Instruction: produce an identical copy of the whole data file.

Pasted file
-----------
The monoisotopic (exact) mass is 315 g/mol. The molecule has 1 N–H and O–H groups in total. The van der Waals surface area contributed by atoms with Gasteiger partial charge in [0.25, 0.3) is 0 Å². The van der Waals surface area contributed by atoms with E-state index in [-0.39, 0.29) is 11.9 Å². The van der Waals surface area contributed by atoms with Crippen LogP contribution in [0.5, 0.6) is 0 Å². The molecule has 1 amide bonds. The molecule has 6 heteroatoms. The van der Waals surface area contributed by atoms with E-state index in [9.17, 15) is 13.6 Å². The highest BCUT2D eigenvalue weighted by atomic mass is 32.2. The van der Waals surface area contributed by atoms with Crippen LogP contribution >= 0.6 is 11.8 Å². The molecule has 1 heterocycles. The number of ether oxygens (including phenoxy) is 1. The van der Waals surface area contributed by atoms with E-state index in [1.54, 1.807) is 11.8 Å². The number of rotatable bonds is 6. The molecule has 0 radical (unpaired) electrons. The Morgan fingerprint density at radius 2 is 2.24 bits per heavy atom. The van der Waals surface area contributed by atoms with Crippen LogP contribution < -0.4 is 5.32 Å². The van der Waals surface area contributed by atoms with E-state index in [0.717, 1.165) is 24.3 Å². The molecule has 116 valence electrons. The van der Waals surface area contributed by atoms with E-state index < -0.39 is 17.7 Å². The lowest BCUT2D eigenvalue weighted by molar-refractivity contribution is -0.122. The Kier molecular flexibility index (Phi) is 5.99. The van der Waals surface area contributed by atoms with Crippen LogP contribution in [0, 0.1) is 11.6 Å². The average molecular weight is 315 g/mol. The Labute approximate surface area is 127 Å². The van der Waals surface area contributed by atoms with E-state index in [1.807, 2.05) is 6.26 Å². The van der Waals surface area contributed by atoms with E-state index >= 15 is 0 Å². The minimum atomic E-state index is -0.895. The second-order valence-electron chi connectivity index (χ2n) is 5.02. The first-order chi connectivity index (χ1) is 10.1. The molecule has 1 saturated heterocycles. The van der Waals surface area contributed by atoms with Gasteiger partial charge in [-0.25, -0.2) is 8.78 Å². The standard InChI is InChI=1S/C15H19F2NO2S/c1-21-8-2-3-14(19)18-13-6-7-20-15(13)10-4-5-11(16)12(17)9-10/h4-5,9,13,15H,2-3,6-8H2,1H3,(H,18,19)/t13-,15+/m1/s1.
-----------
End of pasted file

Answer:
The monoisotopic (exact) mass is 315 g/mol. The molecule has 1 N–H and O–H groups in total. The van der Waals surface area contributed by atoms with Gasteiger partial charge in [0.25, 0.3) is 0 Å². The van der Waals surface area contributed by atoms with E-state index in [-0.39, 0.29) is 11.9 Å². The van der Waals surface area contributed by atoms with Crippen LogP contribution in [0.5, 0.6) is 0 Å². The molecule has 1 amide bonds. The molecule has 6 heteroatoms. The van der Waals surface area contributed by atoms with E-state index in [9.17, 15) is 13.6 Å². The highest BCUT2D eigenvalue weighted by atomic mass is 32.2. The van der Waals surface area contributed by atoms with Crippen LogP contribution >= 0.6 is 11.8 Å². The molecule has 1 heterocycles. The number of ether oxygens (including phenoxy) is 1. The van der Waals surface area contributed by atoms with E-state index in [1.54, 1.807) is 11.8 Å². The number of rotatable bonds is 6. The molecule has 0 radical (unpaired) electrons. The Morgan fingerprint density at radius 2 is 2.24 bits per heavy atom. The van der Waals surface area contributed by atoms with Crippen LogP contribution < -0.4 is 5.32 Å². The van der Waals surface area contributed by atoms with E-state index in [0.717, 1.165) is 24.3 Å². The molecule has 116 valence electrons. The van der Waals surface area contributed by atoms with E-state index < -0.39 is 17.7 Å². The lowest BCUT2D eigenvalue weighted by molar-refractivity contribution is -0.122. The Kier molecular flexibility index (Phi) is 5.99. The van der Waals surface area contributed by atoms with Crippen LogP contribution in [0, 0.1) is 11.6 Å². The average molecular weight is 315 g/mol. The Labute approximate surface area is 127 Å². The van der Waals surface area contributed by atoms with E-state index in [1.807, 2.05) is 6.26 Å². The van der Waals surface area contributed by atoms with E-state index >= 15 is 0 Å². The minimum atomic E-state index is -0.895. The second-order valence-electron chi connectivity index (χ2n) is 5.02. The first-order chi connectivity index (χ1) is 10.1. The molecule has 1 saturated heterocycles. The van der Waals surface area contributed by atoms with Gasteiger partial charge in [-0.25, -0.2) is 8.78 Å². The standard InChI is InChI=1S/C15H19F2NO2S/c1-21-8-2-3-14(19)18-13-6-7-20-15(13)10-4-5-11(16)12(17)9-10/h4-5,9,13,15H,2-3,6-8H2,1H3,(H,18,19)/t13-,15+/m1/s1.